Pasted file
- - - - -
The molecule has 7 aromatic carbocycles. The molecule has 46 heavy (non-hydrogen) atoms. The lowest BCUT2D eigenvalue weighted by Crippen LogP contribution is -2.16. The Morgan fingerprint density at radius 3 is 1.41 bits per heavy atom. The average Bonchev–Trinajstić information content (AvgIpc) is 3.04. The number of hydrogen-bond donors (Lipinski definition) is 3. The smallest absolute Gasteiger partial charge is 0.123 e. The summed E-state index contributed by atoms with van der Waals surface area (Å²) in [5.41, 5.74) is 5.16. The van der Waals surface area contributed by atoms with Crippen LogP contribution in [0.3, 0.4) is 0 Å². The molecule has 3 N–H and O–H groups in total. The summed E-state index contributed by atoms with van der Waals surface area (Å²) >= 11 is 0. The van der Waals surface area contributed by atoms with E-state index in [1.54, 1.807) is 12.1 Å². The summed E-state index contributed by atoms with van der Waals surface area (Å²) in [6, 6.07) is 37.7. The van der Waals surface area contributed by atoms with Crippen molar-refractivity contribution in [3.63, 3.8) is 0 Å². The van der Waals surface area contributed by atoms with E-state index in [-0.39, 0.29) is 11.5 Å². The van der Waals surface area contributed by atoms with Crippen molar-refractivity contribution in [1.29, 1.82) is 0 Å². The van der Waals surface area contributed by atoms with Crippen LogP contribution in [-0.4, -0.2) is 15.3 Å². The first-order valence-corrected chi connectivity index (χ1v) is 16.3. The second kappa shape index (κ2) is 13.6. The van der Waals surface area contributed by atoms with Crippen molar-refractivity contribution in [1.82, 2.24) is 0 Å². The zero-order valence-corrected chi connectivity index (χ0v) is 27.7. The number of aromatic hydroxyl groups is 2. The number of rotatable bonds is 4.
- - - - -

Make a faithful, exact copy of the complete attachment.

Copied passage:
The molecule has 7 aromatic carbocycles. The molecule has 46 heavy (non-hydrogen) atoms. The lowest BCUT2D eigenvalue weighted by Crippen LogP contribution is -2.16. The Morgan fingerprint density at radius 3 is 1.41 bits per heavy atom. The average Bonchev–Trinajstić information content (AvgIpc) is 3.04. The number of hydrogen-bond donors (Lipinski definition) is 3. The smallest absolute Gasteiger partial charge is 0.123 e. The summed E-state index contributed by atoms with van der Waals surface area (Å²) in [5.41, 5.74) is 5.16. The van der Waals surface area contributed by atoms with Crippen LogP contribution in [0.3, 0.4) is 0 Å². The molecule has 3 N–H and O–H groups in total. The summed E-state index contributed by atoms with van der Waals surface area (Å²) >= 11 is 0. The van der Waals surface area contributed by atoms with E-state index in [1.54, 1.807) is 12.1 Å². The summed E-state index contributed by atoms with van der Waals surface area (Å²) in [6, 6.07) is 37.7. The van der Waals surface area contributed by atoms with Crippen molar-refractivity contribution in [3.63, 3.8) is 0 Å². The van der Waals surface area contributed by atoms with E-state index in [-0.39, 0.29) is 11.5 Å². The van der Waals surface area contributed by atoms with Crippen molar-refractivity contribution in [1.29, 1.82) is 0 Å². The van der Waals surface area contributed by atoms with Crippen LogP contribution in [-0.4, -0.2) is 15.3 Å². The first-order valence-corrected chi connectivity index (χ1v) is 16.3. The second kappa shape index (κ2) is 13.6. The van der Waals surface area contributed by atoms with Crippen molar-refractivity contribution in [1.82, 2.24) is 0 Å². The zero-order valence-corrected chi connectivity index (χ0v) is 27.7. The number of aromatic hydroxyl groups is 2. The number of rotatable bonds is 4.